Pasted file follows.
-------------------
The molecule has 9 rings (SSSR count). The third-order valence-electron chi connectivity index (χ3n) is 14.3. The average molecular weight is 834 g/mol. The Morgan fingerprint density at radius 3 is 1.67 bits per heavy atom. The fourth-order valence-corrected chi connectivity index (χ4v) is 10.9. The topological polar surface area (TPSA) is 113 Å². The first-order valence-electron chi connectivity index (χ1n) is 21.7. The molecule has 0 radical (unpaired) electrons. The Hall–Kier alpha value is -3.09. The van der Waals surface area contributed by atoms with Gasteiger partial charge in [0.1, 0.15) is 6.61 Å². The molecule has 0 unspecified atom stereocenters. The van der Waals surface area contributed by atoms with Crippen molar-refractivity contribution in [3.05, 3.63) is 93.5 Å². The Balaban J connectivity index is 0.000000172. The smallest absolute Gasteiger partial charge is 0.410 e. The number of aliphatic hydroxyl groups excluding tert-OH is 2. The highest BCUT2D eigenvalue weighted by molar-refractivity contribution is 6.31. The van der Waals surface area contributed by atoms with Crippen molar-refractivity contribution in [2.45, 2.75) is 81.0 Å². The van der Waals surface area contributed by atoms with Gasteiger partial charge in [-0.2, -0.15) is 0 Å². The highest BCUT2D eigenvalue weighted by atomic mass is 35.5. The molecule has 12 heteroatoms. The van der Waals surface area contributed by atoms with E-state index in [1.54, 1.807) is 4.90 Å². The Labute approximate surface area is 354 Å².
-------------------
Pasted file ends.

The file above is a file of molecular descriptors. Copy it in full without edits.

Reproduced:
The molecule has 9 rings (SSSR count). The third-order valence-electron chi connectivity index (χ3n) is 14.3. The average molecular weight is 834 g/mol. The Morgan fingerprint density at radius 3 is 1.67 bits per heavy atom. The fourth-order valence-corrected chi connectivity index (χ4v) is 10.9. The topological polar surface area (TPSA) is 113 Å². The first-order valence-electron chi connectivity index (χ1n) is 21.7. The molecule has 0 radical (unpaired) electrons. The Hall–Kier alpha value is -3.09. The van der Waals surface area contributed by atoms with Gasteiger partial charge in [0.1, 0.15) is 6.61 Å². The molecule has 0 unspecified atom stereocenters. The van der Waals surface area contributed by atoms with Crippen molar-refractivity contribution in [3.05, 3.63) is 93.5 Å². The Balaban J connectivity index is 0.000000172. The smallest absolute Gasteiger partial charge is 0.410 e. The number of aliphatic hydroxyl groups excluding tert-OH is 2. The highest BCUT2D eigenvalue weighted by molar-refractivity contribution is 6.31. The van der Waals surface area contributed by atoms with Crippen molar-refractivity contribution in [2.45, 2.75) is 81.0 Å². The van der Waals surface area contributed by atoms with Gasteiger partial charge in [-0.2, -0.15) is 0 Å². The highest BCUT2D eigenvalue weighted by atomic mass is 35.5. The molecule has 12 heteroatoms. The van der Waals surface area contributed by atoms with E-state index in [1.54, 1.807) is 4.90 Å². The Labute approximate surface area is 354 Å².